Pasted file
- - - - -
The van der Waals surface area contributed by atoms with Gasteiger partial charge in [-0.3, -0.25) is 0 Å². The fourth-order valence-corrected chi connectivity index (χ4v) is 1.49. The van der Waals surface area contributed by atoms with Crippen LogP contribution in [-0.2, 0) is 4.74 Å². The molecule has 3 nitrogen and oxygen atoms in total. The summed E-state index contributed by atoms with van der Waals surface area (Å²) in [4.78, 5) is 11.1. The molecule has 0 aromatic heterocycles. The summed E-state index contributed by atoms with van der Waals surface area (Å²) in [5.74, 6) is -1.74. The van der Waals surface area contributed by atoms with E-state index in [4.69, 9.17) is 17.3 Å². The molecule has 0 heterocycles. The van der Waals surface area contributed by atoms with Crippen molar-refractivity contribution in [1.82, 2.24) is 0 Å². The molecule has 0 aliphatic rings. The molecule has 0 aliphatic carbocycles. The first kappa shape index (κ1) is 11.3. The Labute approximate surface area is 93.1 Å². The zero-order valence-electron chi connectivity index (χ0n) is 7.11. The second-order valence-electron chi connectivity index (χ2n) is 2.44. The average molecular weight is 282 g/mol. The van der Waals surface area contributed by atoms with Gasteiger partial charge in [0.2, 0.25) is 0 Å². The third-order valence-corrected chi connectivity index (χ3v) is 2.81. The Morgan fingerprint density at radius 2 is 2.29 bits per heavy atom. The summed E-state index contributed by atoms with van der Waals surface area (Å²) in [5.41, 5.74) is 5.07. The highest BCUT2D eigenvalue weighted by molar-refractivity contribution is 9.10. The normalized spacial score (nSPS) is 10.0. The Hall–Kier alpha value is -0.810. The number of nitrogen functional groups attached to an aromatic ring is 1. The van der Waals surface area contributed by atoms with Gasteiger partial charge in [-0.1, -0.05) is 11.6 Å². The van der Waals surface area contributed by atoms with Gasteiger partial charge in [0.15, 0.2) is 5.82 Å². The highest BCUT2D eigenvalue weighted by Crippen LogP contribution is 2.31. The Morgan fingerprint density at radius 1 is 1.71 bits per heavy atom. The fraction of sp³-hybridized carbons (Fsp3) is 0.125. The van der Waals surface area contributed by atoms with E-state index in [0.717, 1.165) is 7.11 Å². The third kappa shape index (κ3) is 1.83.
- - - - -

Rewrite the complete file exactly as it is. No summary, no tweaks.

The van der Waals surface area contributed by atoms with Gasteiger partial charge in [-0.3, -0.25) is 0 Å². The fourth-order valence-corrected chi connectivity index (χ4v) is 1.49. The van der Waals surface area contributed by atoms with Crippen LogP contribution in [-0.2, 0) is 4.74 Å². The molecule has 3 nitrogen and oxygen atoms in total. The summed E-state index contributed by atoms with van der Waals surface area (Å²) in [4.78, 5) is 11.1. The molecule has 0 aromatic heterocycles. The summed E-state index contributed by atoms with van der Waals surface area (Å²) in [5.74, 6) is -1.74. The van der Waals surface area contributed by atoms with E-state index in [4.69, 9.17) is 17.3 Å². The molecule has 0 heterocycles. The van der Waals surface area contributed by atoms with Crippen molar-refractivity contribution in [1.82, 2.24) is 0 Å². The molecule has 0 aliphatic rings. The molecule has 0 aliphatic carbocycles. The first kappa shape index (κ1) is 11.3. The Labute approximate surface area is 93.1 Å². The zero-order valence-electron chi connectivity index (χ0n) is 7.11. The second-order valence-electron chi connectivity index (χ2n) is 2.44. The average molecular weight is 282 g/mol. The van der Waals surface area contributed by atoms with Gasteiger partial charge in [0.2, 0.25) is 0 Å². The third-order valence-corrected chi connectivity index (χ3v) is 2.81. The Morgan fingerprint density at radius 2 is 2.29 bits per heavy atom. The summed E-state index contributed by atoms with van der Waals surface area (Å²) in [5.41, 5.74) is 5.07. The highest BCUT2D eigenvalue weighted by molar-refractivity contribution is 9.10. The normalized spacial score (nSPS) is 10.0. The Hall–Kier alpha value is -0.810. The number of nitrogen functional groups attached to an aromatic ring is 1. The van der Waals surface area contributed by atoms with Gasteiger partial charge in [-0.1, -0.05) is 11.6 Å². The van der Waals surface area contributed by atoms with Gasteiger partial charge in [0.15, 0.2) is 5.82 Å². The highest BCUT2D eigenvalue weighted by Crippen LogP contribution is 2.31. The Morgan fingerprint density at radius 1 is 1.71 bits per heavy atom. The fraction of sp³-hybridized carbons (Fsp3) is 0.125. The van der Waals surface area contributed by atoms with E-state index in [0.717, 1.165) is 7.11 Å². The third kappa shape index (κ3) is 1.83.